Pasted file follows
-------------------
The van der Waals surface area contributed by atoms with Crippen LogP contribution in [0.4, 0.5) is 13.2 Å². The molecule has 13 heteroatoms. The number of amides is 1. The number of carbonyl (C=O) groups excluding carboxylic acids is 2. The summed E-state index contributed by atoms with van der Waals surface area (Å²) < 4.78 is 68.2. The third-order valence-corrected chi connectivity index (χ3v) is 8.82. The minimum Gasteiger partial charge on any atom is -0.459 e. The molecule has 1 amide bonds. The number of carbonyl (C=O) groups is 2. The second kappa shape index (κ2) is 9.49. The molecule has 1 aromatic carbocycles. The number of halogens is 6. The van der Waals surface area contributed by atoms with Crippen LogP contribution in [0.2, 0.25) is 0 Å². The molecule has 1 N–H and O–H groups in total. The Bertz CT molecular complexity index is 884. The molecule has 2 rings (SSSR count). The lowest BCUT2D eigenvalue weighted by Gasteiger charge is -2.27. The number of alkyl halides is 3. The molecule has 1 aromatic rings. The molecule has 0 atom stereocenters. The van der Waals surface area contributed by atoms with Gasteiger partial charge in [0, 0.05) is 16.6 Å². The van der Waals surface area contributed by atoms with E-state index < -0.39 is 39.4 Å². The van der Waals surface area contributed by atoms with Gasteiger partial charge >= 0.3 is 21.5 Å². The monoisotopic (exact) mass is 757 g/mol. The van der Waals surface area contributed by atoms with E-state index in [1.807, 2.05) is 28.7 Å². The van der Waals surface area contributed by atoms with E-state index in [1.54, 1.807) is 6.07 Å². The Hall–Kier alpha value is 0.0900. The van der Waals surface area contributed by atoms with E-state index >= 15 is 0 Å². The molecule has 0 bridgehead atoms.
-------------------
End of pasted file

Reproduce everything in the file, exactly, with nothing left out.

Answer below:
The van der Waals surface area contributed by atoms with Crippen LogP contribution in [0.4, 0.5) is 13.2 Å². The molecule has 13 heteroatoms. The number of amides is 1. The number of carbonyl (C=O) groups excluding carboxylic acids is 2. The summed E-state index contributed by atoms with van der Waals surface area (Å²) < 4.78 is 68.2. The third-order valence-corrected chi connectivity index (χ3v) is 8.82. The minimum Gasteiger partial charge on any atom is -0.459 e. The molecule has 1 amide bonds. The number of carbonyl (C=O) groups is 2. The second kappa shape index (κ2) is 9.49. The molecule has 1 aromatic carbocycles. The number of halogens is 6. The van der Waals surface area contributed by atoms with Crippen LogP contribution in [0.2, 0.25) is 0 Å². The molecule has 1 N–H and O–H groups in total. The Bertz CT molecular complexity index is 884. The molecule has 2 rings (SSSR count). The lowest BCUT2D eigenvalue weighted by Gasteiger charge is -2.27. The number of alkyl halides is 3. The molecule has 1 aromatic rings. The molecule has 0 atom stereocenters. The van der Waals surface area contributed by atoms with Gasteiger partial charge in [0, 0.05) is 16.6 Å². The van der Waals surface area contributed by atoms with E-state index < -0.39 is 39.4 Å². The van der Waals surface area contributed by atoms with Gasteiger partial charge >= 0.3 is 21.5 Å². The monoisotopic (exact) mass is 757 g/mol. The van der Waals surface area contributed by atoms with E-state index in [1.807, 2.05) is 28.7 Å². The van der Waals surface area contributed by atoms with E-state index in [1.54, 1.807) is 6.07 Å². The Hall–Kier alpha value is 0.0900. The van der Waals surface area contributed by atoms with E-state index >= 15 is 0 Å². The molecule has 0 bridgehead atoms.